Difference between revisions of "Installing"

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(linked to bootstraprc)
 
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Windows:
 
Windows:
  
1. open WINDOWS START MENU -> RUN ...
+
* open WINDOWS START MENU -> RUN ...
2. insert the path and file to the setup OR browse to the location
+
* insert the path and file to the setup OR browse to the location
3. add at the end (behind the setup.exe)  " /a" and click OK
+
* add at the end (behind the setup.exe)  " /a" and click OK
4. the setup program start
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* the setup program start
5. select the location where you want to install OpenOffice.org
+
* select the location where you want to install OpenOffice.org
6. start the OpenOffice.org the directory where you have install it.
+
* start the OpenOffice.org the directory where you have install it.
 
When you install the OpenOffice.org with the option /a then you have NO
 
When you install the OpenOffice.org with the option /a then you have NO
 
systemintegration. (no start menu entries and no file association)
 
systemintegration. (no start menu entries and no file association)
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Linux:
 
Linux:
  
1. open new shell
+
* open new shell
2. change to the directory where all the rpm packages are. (f.e.
+
* change to the directory where all the rpm packages are. (f.e.
 
/temp/openoffice/rpm)
 
/temp/openoffice/rpm)
3. f.e. you want to install the office into the directory
+
* f.e. you want to install the office into the directory
 
/home/user1/office then insert
 
/home/user1/office then insert
  
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After you have done this do the following:
 
After you have done this do the following:
  
Open the file bootstraprc(Linux)/bootstrap.ini(windows) in a editor.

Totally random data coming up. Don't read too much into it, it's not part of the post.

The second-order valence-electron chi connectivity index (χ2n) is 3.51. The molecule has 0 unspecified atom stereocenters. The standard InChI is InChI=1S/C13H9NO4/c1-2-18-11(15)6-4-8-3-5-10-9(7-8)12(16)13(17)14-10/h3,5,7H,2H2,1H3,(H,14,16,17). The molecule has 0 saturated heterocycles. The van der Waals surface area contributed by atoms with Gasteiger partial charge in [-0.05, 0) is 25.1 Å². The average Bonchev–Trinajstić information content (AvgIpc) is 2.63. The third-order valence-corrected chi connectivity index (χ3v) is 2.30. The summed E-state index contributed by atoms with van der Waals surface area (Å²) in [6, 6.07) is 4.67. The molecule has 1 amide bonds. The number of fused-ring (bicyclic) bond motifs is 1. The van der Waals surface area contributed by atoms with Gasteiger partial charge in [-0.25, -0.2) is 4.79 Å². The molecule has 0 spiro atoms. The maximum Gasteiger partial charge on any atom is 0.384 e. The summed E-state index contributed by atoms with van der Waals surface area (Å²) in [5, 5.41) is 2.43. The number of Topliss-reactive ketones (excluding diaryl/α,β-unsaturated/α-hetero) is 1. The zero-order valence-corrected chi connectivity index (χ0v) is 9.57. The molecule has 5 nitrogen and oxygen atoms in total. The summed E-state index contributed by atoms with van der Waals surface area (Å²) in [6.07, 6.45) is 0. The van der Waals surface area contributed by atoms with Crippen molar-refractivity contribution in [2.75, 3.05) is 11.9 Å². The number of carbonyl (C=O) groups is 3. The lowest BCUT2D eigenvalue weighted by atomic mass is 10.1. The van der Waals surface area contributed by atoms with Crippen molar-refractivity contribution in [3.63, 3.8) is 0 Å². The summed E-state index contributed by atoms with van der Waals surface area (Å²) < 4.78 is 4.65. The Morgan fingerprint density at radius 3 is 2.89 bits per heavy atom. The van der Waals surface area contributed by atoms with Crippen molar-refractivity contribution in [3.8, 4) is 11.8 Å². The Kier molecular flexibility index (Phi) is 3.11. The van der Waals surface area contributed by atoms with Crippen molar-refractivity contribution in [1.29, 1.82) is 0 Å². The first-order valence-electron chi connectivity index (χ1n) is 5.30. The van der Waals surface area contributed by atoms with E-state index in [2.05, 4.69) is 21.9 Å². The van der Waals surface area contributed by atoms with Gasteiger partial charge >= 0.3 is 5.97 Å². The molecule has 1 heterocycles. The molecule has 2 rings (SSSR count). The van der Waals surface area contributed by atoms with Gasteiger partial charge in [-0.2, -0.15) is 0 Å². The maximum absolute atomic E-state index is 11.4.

+
Open the file [[bootstraprc]](Linux)/bootstrap.ini(windows) in a editor.
 
Change the line
 
Change the line
 
UserInstallation=$SYSUSERCONFIG/.staroffice_english
 
UserInstallation=$SYSUSERCONFIG/.staroffice_english
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[[Category:Development]]
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[[Category:Build System]]

Latest revision as of 13:31, 3 December 2010

Vanilla up-stream

FIXME - add some native packaging goodness foo here I guess.

ooo-build

When everything has finished building; you should get some happy looking message. The easiest way to install is:

     bin/ooinstall -l <path-to-install-to> 

I often use

     /opt/OOInstall

If you are a packager, you'll want to run make install which honours DESTDIR & does other packager-like things.

Note: The '-l' to ooinstall runs a linkoo on the installed result.

Installing more than one version

This is useful for regression testing, cautious upgrading, etc.

Windows:

  • open WINDOWS START MENU -> RUN ...
  • insert the path and file to the setup OR browse to the location
  • add at the end (behind the setup.exe) " /a" and click OK
  • the setup program start
  • select the location where you want to install OpenOffice.org
  • start the OpenOffice.org the directory where you have install it.

When you install the OpenOffice.org with the option /a then you have NO systemintegration. (no start menu entries and no file association)

Linux:

  • open new shell
  • change to the directory where all the rpm packages are. (f.e.

/temp/openoffice/rpm)

  • f.e. you want to install the office into the directory

/home/user1/office then insert

rpm -vh --install --dbpath /home/user1/office/.rpm --nodeps --prefix /home/user1/office/ openoffice*.rpm

after the rpm installation you can start the office from the path /home/user1/office/program/soffice When you install the office in this way you have no systemintegration (no start menu entries and no file association)

After you have done this do the following:

Open the file bootstraprc(Linux)/bootstrap.ini(windows) in a editor. Change the line UserInstallation=$SYSUSERCONFIG/.staroffice_english

into

UserInstallation=$SYSUSERCONFIG/.staroffice_dutch

or any other directory you want.

Source: Rafaella Braconi and Marc Neumann

See also

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